On the plus side, they used to institutionalize men and women for being homosexuals, and also women (mainly) for disobeying their parents.



I personally think that most depression that is caused by external forces should not be medicated. (For example if you are miserable because of an abusive parent.)
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#17 Old 03-27-2008, 03:27 PM
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There was an interesting review in the Guardian Weekly on two books that have come out "Risk: The Science and Politics of Fear" by Dan Gardner, and "Panicology" by Simon Birscoe and Hugh Aldersey Williams, which touch on this topic.



Pity I can't find the article on-line.



One thing I remember that struck me in the article was that one of the authors was pointing out that, contrary to the "olden days" when people were more fatalistic, people today think they can control everything in life. Death and illness for instance are things which people no longer just accept as "part of life", but struggle against. We have this illusion that we can control life, and when we can't, we obviously get anxious and depressed. Mankind has only recently "cast off the mental shackles of submissive fatalism" and our minds are not yet geared to this.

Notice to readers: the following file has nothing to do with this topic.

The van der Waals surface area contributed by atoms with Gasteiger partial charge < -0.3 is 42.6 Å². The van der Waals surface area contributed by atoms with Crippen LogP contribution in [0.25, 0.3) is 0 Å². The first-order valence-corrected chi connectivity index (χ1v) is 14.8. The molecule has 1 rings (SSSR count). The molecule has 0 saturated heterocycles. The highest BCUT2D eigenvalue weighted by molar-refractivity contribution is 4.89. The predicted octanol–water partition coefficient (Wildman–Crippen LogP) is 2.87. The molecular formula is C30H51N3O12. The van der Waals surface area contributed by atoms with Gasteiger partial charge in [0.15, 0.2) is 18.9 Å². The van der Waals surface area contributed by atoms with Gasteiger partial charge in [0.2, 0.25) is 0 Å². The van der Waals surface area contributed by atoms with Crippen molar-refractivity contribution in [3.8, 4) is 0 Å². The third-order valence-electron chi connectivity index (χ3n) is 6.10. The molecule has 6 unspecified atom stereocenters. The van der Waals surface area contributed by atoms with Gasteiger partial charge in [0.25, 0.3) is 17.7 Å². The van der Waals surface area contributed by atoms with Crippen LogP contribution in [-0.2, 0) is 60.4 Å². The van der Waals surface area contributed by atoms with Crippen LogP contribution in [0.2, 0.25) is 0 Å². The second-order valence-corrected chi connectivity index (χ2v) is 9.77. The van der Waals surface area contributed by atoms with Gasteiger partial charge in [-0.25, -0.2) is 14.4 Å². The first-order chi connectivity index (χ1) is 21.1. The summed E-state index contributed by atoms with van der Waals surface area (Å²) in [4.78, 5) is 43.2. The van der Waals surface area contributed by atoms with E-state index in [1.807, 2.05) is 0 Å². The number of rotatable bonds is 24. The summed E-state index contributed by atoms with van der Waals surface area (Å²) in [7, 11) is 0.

Also, we are bombarded with scary articles on television and radio, and we tend to see danger and risk all around us. An article about bird flu, and everyone stocks up on Tamiflu. Fear sells.



I think a bit of fatalism is not a bad thing. The article I mention was called "Nothing to fear but fear itself". Few people remember this.